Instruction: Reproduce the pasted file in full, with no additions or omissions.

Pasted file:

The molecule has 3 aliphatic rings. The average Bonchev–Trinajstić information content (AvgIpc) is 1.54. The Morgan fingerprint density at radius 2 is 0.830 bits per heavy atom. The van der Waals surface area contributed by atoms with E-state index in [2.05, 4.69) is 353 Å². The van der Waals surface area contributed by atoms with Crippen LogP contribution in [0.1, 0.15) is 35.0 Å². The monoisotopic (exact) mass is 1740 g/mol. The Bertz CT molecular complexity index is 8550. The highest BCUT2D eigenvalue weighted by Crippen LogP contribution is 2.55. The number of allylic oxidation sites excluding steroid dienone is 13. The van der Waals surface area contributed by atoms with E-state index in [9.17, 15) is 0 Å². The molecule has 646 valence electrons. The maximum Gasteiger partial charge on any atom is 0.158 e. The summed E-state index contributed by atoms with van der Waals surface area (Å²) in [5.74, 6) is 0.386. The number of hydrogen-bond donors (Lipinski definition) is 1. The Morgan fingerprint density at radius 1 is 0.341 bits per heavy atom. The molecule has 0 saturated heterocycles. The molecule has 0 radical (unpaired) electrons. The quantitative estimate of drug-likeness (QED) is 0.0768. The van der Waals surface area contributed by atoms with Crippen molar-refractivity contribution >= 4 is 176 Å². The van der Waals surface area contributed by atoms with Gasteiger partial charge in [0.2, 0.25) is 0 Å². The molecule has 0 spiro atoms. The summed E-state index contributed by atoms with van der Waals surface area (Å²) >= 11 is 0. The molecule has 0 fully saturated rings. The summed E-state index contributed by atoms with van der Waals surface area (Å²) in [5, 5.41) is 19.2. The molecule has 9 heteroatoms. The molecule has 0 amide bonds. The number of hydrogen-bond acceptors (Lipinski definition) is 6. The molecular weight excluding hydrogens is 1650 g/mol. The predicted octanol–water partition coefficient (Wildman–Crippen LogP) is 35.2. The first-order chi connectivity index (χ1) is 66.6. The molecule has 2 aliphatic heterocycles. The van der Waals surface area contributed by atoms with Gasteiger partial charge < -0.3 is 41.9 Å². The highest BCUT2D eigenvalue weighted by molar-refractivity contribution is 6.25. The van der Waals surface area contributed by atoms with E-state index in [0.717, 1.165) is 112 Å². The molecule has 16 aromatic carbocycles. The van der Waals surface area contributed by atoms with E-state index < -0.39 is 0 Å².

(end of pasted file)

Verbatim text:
The molecule has 3 aliphatic rings. The average Bonchev–Trinajstić information content (AvgIpc) is 1.54. The Morgan fingerprint density at radius 2 is 0.830 bits per heavy atom. The van der Waals surface area contributed by atoms with E-state index in [2.05, 4.69) is 353 Å². The van der Waals surface area contributed by atoms with Crippen LogP contribution in [0.1, 0.15) is 35.0 Å². The monoisotopic (exact) mass is 1740 g/mol. The Bertz CT molecular complexity index is 8550. The highest BCUT2D eigenvalue weighted by Crippen LogP contribution is 2.55. The number of allylic oxidation sites excluding steroid dienone is 13. The van der Waals surface area contributed by atoms with E-state index in [9.17, 15) is 0 Å². The molecule has 646 valence electrons. The maximum Gasteiger partial charge on any atom is 0.158 e. The summed E-state index contributed by atoms with van der Waals surface area (Å²) in [5.74, 6) is 0.386. The number of hydrogen-bond donors (Lipinski definition) is 1. The Morgan fingerprint density at radius 1 is 0.341 bits per heavy atom. The molecule has 0 saturated heterocycles. The molecule has 0 radical (unpaired) electrons. The quantitative estimate of drug-likeness (QED) is 0.0768. The van der Waals surface area contributed by atoms with Crippen molar-refractivity contribution >= 4 is 176 Å². The van der Waals surface area contributed by atoms with Gasteiger partial charge in [0.2, 0.25) is 0 Å². The molecule has 0 spiro atoms. The summed E-state index contributed by atoms with van der Waals surface area (Å²) >= 11 is 0. The molecule has 0 fully saturated rings. The summed E-state index contributed by atoms with van der Waals surface area (Å²) in [5, 5.41) is 19.2. The molecule has 9 heteroatoms. The molecule has 0 amide bonds. The number of hydrogen-bond acceptors (Lipinski definition) is 6. The molecular weight excluding hydrogens is 1650 g/mol. The predicted octanol–water partition coefficient (Wildman–Crippen LogP) is 35.2. The first-order chi connectivity index (χ1) is 66.6. The molecule has 2 aliphatic heterocycles. The van der Waals surface area contributed by atoms with Gasteiger partial charge < -0.3 is 41.9 Å². The highest BCUT2D eigenvalue weighted by molar-refractivity contribution is 6.25. The van der Waals surface area contributed by atoms with E-state index in [0.717, 1.165) is 112 Å². The molecule has 16 aromatic carbocycles. The van der Waals surface area contributed by atoms with E-state index < -0.39 is 0 Å².